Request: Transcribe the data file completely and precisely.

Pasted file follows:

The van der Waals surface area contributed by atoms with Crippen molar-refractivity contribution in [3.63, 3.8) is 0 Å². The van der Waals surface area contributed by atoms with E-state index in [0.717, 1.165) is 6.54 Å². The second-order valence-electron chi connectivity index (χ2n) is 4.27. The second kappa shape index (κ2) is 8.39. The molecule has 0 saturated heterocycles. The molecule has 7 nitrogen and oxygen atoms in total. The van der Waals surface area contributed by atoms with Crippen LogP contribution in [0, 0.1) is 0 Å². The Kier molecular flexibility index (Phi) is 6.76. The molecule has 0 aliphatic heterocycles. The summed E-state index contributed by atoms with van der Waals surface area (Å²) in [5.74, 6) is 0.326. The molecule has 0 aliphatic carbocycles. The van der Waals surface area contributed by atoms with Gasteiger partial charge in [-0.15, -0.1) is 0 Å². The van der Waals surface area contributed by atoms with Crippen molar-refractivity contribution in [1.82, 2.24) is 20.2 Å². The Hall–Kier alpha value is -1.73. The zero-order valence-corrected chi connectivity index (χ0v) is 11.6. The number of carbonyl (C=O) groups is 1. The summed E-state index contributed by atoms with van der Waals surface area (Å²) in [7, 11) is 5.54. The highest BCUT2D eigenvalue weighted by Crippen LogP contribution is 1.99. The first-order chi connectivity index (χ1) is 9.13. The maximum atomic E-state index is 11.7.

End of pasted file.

The van der Waals surface area contributed by atoms with Crippen molar-refractivity contribution in [3.63, 3.8) is 0 Å². The van der Waals surface area contributed by atoms with E-state index in [0.717, 1.165) is 6.54 Å². The second-order valence-electron chi connectivity index (χ2n) is 4.27. The second kappa shape index (κ2) is 8.39. The molecule has 0 saturated heterocycles. The molecule has 7 nitrogen and oxygen atoms in total. The van der Waals surface area contributed by atoms with Crippen LogP contribution in [0, 0.1) is 0 Å². The Kier molecular flexibility index (Phi) is 6.76. The molecule has 0 aliphatic heterocycles. The summed E-state index contributed by atoms with van der Waals surface area (Å²) in [5.74, 6) is 0.326. The molecule has 0 aliphatic carbocycles. The van der Waals surface area contributed by atoms with Gasteiger partial charge in [-0.15, -0.1) is 0 Å². The van der Waals surface area contributed by atoms with Crippen molar-refractivity contribution in [1.82, 2.24) is 20.2 Å². The Hall–Kier alpha value is -1.73. The zero-order valence-corrected chi connectivity index (χ0v) is 11.6. The number of carbonyl (C=O) groups is 1. The summed E-state index contributed by atoms with van der Waals surface area (Å²) in [7, 11) is 5.54. The highest BCUT2D eigenvalue weighted by Crippen LogP contribution is 1.99. The first-order chi connectivity index (χ1) is 9.13. The maximum atomic E-state index is 11.7.